|'Quite who occupies the moral high-ground is never entirely made plain, up to the point where Macdonald is forced to include a barbaric act ahead of the final battle, just so you're clear on who to root for.'|
Tension, homo-eroticism and horse-drawn chariots abound in Kevin Macdonald's adaptation of Rosemary Sutcliff's popular novel, The Eagle of the Ninth, shortened here to just The Eagle, presumably because Hollywood doesn't believe audiences can cope with titles longer than three syllables.
Center-stage in two out of three of those elements (they don't have a whole load to do with the chariots) are leading beefcakes Channing Tatum and Jamie Bell, who strike up a relationship based upon long lingering glances at bare chests, a bit of mutually loving bickering and a strong desire to please each other. Macdonald doesn't quite go the whole hog and suggest explicitly that there might be something to their relationship beyond being travel buddies but then, nor does he need to, The Eagle operating quite well on the suggestion that it could well be read as a devoted love story by some.
The tension, not coming from the duo's level of friendship, comes instead from the film's utter inability to fall down on to one side of the other. Esca (Bell) is a slave from the North of England, Marcus (Tatum) is a Roman of some regard. The Northerner's have captured the titular Eagle standard of Marcus' father's regiment and off he goes to get it back. But who here is in the wrong? Marcus is, of course, an occupier, as Esca tells him often, but then Marcus' father was slain brutally by the vicious Northerners. Quite who occupies the moral high-ground is never entirely made plain, up to the point where Macdonald is forced to include a barbaric act ahead of the final battle, just so you're clear on who to root for.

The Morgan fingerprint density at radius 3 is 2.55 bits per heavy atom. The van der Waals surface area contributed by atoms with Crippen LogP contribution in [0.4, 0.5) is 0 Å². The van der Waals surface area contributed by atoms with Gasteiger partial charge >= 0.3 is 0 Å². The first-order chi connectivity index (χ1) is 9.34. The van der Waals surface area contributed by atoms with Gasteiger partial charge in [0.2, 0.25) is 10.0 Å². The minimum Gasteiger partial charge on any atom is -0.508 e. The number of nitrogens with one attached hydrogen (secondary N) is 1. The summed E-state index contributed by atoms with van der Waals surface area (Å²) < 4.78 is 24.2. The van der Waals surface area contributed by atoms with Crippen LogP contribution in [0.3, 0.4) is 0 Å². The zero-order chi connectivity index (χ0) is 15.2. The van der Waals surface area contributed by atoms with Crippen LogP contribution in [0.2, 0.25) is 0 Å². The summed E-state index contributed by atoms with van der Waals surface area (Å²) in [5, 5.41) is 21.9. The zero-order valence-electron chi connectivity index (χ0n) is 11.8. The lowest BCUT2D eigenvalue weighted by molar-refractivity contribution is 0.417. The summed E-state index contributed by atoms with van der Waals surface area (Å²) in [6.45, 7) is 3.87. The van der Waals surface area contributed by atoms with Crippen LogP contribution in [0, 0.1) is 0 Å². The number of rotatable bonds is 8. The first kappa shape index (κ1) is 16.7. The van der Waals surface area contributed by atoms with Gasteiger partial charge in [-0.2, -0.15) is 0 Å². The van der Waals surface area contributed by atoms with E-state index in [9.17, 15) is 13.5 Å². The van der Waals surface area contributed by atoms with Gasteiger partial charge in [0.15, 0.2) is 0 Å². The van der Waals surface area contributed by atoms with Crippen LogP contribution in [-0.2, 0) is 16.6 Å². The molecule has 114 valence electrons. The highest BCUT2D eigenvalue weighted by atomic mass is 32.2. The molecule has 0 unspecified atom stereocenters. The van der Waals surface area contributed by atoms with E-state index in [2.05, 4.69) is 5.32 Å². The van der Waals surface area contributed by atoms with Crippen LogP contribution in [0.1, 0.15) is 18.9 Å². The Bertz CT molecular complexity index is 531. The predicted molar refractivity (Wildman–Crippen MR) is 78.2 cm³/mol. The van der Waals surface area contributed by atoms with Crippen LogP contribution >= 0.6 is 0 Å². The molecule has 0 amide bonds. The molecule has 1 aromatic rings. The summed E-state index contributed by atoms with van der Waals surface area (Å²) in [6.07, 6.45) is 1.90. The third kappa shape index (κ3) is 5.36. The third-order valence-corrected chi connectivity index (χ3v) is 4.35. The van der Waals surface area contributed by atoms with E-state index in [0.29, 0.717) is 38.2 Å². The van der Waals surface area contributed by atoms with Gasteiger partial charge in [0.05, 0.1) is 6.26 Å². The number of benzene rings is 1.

This uncertainty, the failure to favour Roman or Northerner, makes the film something of a narrative minefield, made all the more tricky by a convoluted yet entertaining start, which then begins to lull once the travelogue begins. That opening, rather similar to 2010's Centurion, is arguably more entertaining than anything else the film has to offer, hinting that perhaps The Eagle was at least somewhat flawed from inception.
The Eagle was showing on Sky Anytime, Sky Anytime Plus and Sky Go.
'Where Centurion had a thrust to go with its narrative, The Eagle plods along, serving up some grim realism but nothing truly exciting or gripping' - Desert of the Reel